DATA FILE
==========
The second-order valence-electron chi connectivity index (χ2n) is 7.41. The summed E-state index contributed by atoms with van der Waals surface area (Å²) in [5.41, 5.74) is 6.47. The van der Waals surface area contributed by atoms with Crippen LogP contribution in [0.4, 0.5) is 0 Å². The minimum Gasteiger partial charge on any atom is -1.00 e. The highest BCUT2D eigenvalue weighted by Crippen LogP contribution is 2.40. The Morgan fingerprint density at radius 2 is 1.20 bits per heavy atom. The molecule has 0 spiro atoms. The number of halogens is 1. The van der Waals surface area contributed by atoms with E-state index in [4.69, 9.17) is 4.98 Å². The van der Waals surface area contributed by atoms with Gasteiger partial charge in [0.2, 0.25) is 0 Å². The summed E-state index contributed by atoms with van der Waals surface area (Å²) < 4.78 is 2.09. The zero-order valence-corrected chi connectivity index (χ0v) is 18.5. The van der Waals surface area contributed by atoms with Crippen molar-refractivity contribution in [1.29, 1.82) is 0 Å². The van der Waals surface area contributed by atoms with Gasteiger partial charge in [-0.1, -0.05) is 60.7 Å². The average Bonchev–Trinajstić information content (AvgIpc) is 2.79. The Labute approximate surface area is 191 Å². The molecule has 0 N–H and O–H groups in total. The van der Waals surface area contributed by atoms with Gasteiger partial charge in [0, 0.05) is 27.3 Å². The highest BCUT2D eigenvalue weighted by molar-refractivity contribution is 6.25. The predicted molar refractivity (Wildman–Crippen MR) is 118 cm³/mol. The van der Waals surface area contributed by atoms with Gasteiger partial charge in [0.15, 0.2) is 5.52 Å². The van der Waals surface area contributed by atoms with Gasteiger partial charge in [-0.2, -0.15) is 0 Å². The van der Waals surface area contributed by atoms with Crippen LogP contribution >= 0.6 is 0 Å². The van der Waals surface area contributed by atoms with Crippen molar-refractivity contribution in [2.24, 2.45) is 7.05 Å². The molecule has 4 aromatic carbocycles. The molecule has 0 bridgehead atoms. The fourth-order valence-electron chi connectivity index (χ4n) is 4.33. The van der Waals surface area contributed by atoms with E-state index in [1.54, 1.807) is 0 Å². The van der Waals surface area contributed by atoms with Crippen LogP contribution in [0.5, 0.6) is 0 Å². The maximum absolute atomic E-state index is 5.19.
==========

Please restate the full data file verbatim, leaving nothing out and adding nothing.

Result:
The second-order valence-electron chi connectivity index (χ2n) is 7.41. The summed E-state index contributed by atoms with van der Waals surface area (Å²) in [5.41, 5.74) is 6.47. The van der Waals surface area contributed by atoms with Crippen LogP contribution in [0.4, 0.5) is 0 Å². The minimum Gasteiger partial charge on any atom is -1.00 e. The highest BCUT2D eigenvalue weighted by Crippen LogP contribution is 2.40. The Morgan fingerprint density at radius 2 is 1.20 bits per heavy atom. The molecule has 0 spiro atoms. The number of halogens is 1. The van der Waals surface area contributed by atoms with E-state index in [4.69, 9.17) is 4.98 Å². The van der Waals surface area contributed by atoms with Gasteiger partial charge in [0.2, 0.25) is 0 Å². The summed E-state index contributed by atoms with van der Waals surface area (Å²) < 4.78 is 2.09. The zero-order valence-corrected chi connectivity index (χ0v) is 18.5. The van der Waals surface area contributed by atoms with Crippen molar-refractivity contribution in [1.29, 1.82) is 0 Å². The van der Waals surface area contributed by atoms with Gasteiger partial charge in [-0.1, -0.05) is 60.7 Å². The average Bonchev–Trinajstić information content (AvgIpc) is 2.79. The Labute approximate surface area is 191 Å². The molecule has 0 N–H and O–H groups in total. The van der Waals surface area contributed by atoms with Gasteiger partial charge in [0, 0.05) is 27.3 Å². The highest BCUT2D eigenvalue weighted by molar-refractivity contribution is 6.25. The predicted molar refractivity (Wildman–Crippen MR) is 118 cm³/mol. The van der Waals surface area contributed by atoms with Gasteiger partial charge in [0.15, 0.2) is 5.52 Å². The van der Waals surface area contributed by atoms with Gasteiger partial charge in [-0.2, -0.15) is 0 Å². The van der Waals surface area contributed by atoms with Crippen LogP contribution >= 0.6 is 0 Å². The van der Waals surface area contributed by atoms with Crippen molar-refractivity contribution in [2.24, 2.45) is 7.05 Å². The molecule has 4 aromatic carbocycles. The molecule has 0 bridgehead atoms. The fourth-order valence-electron chi connectivity index (χ4n) is 4.33. The van der Waals surface area contributed by atoms with E-state index in [1.54, 1.807) is 0 Å². The van der Waals surface area contributed by atoms with Crippen LogP contribution in [0.5, 0.6) is 0 Å². The maximum absolute atomic E-state index is 5.19.